A HOSPITAL has become the first in the country to adopt gender-neutral language in its maternity department.

Brighton and Sussex University Hospitals NHS Trust has launched new guidelines to support transgender and non-binary people who are having children.

Midwives should use inclusive and gender-neutral terms such as "pregnant women and people" rather than "pregnant women", while terms such as "mother" or "mum" should not be default terms for trans and non-binary parents, according to the trust's policy.

Some individuals may prefer the use of "front hole" or "genital opening" rather than vagina, the policy adds

Staff should also be aware some individuals may prefer terms such as "chest-feeding" rather than "breastfeeding", and terms such as "parent", "co-parent" or "second biological parent" may be preferable to "father" depending on circumstances.

The policy states: "Maternity services have typically been designed as a cisgender (cis) women-only service, which may not serve the needs of trans and non-binary individuals.

"When providing perinatal care to trans or non-binary people, the trust and its employees should treat service-users according to their self-identified gender, not the sex they were assigned at birth.

"The ability to use appropriate language is an important skill professionals should develop, particularly in perinatal care settings where feminine pronouns and descriptors are the norm."

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The changes will apply to communication across the trust, including documents, signs, posters and resources, including its website and patient information leaflets.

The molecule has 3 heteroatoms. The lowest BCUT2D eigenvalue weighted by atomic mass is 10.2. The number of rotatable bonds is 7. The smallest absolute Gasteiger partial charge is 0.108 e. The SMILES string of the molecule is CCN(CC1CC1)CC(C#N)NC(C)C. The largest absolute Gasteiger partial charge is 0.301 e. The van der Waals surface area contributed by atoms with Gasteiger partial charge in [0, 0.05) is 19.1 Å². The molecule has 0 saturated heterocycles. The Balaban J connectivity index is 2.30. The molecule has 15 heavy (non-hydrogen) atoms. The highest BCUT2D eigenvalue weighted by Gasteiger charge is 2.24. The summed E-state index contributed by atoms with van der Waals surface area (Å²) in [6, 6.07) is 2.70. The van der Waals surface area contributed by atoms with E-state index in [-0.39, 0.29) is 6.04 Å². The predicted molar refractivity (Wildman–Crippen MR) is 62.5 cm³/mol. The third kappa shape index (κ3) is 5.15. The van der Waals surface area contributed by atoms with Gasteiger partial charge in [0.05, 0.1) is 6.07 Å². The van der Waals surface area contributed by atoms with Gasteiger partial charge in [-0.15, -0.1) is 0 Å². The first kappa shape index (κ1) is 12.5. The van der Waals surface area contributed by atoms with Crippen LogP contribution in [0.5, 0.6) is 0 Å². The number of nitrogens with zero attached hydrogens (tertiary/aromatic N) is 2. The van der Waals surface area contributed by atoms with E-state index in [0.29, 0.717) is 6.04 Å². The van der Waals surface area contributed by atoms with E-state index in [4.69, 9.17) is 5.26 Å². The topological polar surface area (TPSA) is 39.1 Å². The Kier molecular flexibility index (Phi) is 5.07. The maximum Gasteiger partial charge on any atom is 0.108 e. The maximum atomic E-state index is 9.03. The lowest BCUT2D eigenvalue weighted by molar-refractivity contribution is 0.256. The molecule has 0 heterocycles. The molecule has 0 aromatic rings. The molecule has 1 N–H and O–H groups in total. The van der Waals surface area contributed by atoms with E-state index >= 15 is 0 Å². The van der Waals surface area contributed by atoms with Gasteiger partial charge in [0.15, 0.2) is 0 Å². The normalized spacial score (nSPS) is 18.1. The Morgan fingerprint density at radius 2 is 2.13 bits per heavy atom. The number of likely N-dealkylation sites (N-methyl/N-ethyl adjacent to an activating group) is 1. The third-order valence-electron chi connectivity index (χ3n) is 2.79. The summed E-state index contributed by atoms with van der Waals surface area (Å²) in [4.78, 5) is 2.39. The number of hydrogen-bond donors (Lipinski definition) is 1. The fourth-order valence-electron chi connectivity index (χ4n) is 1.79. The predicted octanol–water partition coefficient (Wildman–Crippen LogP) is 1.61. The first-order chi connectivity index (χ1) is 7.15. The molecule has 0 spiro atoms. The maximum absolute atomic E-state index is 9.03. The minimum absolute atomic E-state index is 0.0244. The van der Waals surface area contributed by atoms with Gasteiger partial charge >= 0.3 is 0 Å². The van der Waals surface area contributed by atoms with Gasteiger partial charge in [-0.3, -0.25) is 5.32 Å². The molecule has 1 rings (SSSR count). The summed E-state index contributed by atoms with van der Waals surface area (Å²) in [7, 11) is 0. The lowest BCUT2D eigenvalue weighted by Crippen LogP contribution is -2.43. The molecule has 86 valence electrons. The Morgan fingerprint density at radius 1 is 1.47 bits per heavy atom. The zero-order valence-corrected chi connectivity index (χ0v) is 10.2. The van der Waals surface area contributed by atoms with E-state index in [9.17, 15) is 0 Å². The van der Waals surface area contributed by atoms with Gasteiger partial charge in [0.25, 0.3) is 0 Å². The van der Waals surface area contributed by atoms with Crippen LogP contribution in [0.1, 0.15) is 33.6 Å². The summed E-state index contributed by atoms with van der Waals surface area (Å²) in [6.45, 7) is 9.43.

The trust said it has introduced the policy to tackle health inequality and improve access for marginalised groups.

It states: "Women are frequently disadvantaged in healthcare, as are trans and non-binary people.

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"By continuing to use the term 'woman' we commit to working on addressing health inequalities for all who use our services.

"We also recognise there is currently biological essentialism and transphobia present within elements of mainstream birth narratives and discourse.

"We strive to protect our trans and non-binary service users and healthcare professionals from additional persecution as a consequence of terminology changes, recognising the significant impact this can have on psychological and emotional wellbeing.

"Acknowledging the cultural context in which service development occurs is vital in making trans and non-binary lives safer."

The move has been praised by LGBT campaign groups, including TransActual, who tweeted: "This is fantastic, well done.

"Let’s hope many more trusts follow suit. Everybody deserves to be treated with dignity and respect."